The Family Farm on Divorce

Nicola Furmston Profile Photo

A farm can be a wonderful asset to a family. Often multiple agricultural buildings and dwellings can be divided between family members, enabling them to pursue their own business ideas and remain proximate to their kin. Frequently, the farm remains the property of one or two members of the family, often the parents, while available accommodation, buildings and land are occupied by the children on an informal basis, perhaps with a view to them inheriting their parts of the farm in due course.

However these arrangements can be severely tested should a child’s marriage come to an end. The informal nature of the occupation may be challenged. The suggestion may be made that the child has more rights to the property than first appears, that although legal ownership of the property may be in the parents’ name, the parents hold the property on trust for the child and/or his/her spouse beneficially.

An example may be where the child and/or his/her spouse have undertaken substantial work or renovations to a residential property on the understanding that they have or are to have a beneficial interest in it. The casual remark ‘don’t worry – all this will be yours one day’ or ‘what’s mine is yours’ when a child suggests that he or she might carry out work on the home may be enough to establish a beneficial interest. The erection of buildings on farmland might also trigger beneficial ownership if such remarks have been made.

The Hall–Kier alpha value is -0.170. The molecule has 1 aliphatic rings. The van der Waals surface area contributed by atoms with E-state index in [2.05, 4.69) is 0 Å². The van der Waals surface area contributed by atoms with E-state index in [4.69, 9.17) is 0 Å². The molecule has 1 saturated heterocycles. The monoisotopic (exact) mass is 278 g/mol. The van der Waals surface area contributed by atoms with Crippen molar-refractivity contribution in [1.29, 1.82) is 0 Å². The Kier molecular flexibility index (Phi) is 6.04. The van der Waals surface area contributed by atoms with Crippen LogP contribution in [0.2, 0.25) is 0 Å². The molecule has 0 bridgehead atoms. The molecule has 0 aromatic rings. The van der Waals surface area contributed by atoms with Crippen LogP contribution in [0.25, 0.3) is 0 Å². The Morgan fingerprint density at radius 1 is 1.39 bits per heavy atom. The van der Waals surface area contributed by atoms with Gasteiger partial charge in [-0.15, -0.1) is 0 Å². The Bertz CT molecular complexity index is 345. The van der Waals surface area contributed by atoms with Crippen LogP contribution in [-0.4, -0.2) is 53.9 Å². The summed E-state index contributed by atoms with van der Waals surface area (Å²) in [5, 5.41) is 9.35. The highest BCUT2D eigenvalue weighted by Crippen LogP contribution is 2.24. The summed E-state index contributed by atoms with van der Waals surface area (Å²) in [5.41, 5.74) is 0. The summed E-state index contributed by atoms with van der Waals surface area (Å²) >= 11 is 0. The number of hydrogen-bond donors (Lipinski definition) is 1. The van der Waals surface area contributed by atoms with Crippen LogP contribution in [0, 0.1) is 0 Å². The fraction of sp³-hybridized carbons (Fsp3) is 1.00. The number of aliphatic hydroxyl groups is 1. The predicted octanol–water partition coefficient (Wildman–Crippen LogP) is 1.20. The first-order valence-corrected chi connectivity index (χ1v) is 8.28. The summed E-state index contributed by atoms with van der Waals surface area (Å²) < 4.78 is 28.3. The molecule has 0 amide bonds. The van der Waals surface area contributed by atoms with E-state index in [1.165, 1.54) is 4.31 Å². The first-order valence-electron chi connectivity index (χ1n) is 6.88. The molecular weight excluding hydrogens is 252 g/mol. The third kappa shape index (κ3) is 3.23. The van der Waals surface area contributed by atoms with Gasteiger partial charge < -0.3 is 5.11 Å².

On a divorce, a claim by a child’s spouse that a beneficial entitlement to land or property has arisen can be costly to refute and even more costly if established. Inevitably the owners of the land/property have to participate in the divorce proceedings, which usually involves paying for representation from solicitors and strained family relations.

Farm owners need to be very cautious about how they approach these situations. They should make clear to their children and their spouses, preferably in writing, the terms upon which they occupy property or land, whether as licencee (the most informal type of occupation) or as a tenant, having first taken legal advice on the implications of offering these types of occupation. If any suggestion is made that work will be done to a property or that buildings will be erected, then it should be clarified, in writing, that ownership of the property/land remains with the parents as legal owners.

A version of this article appeared in Country Life on 11 July 2015.

If you need advice, our friendly and experienced solicitors are on hand to help. Call the team on 01473 611211 or email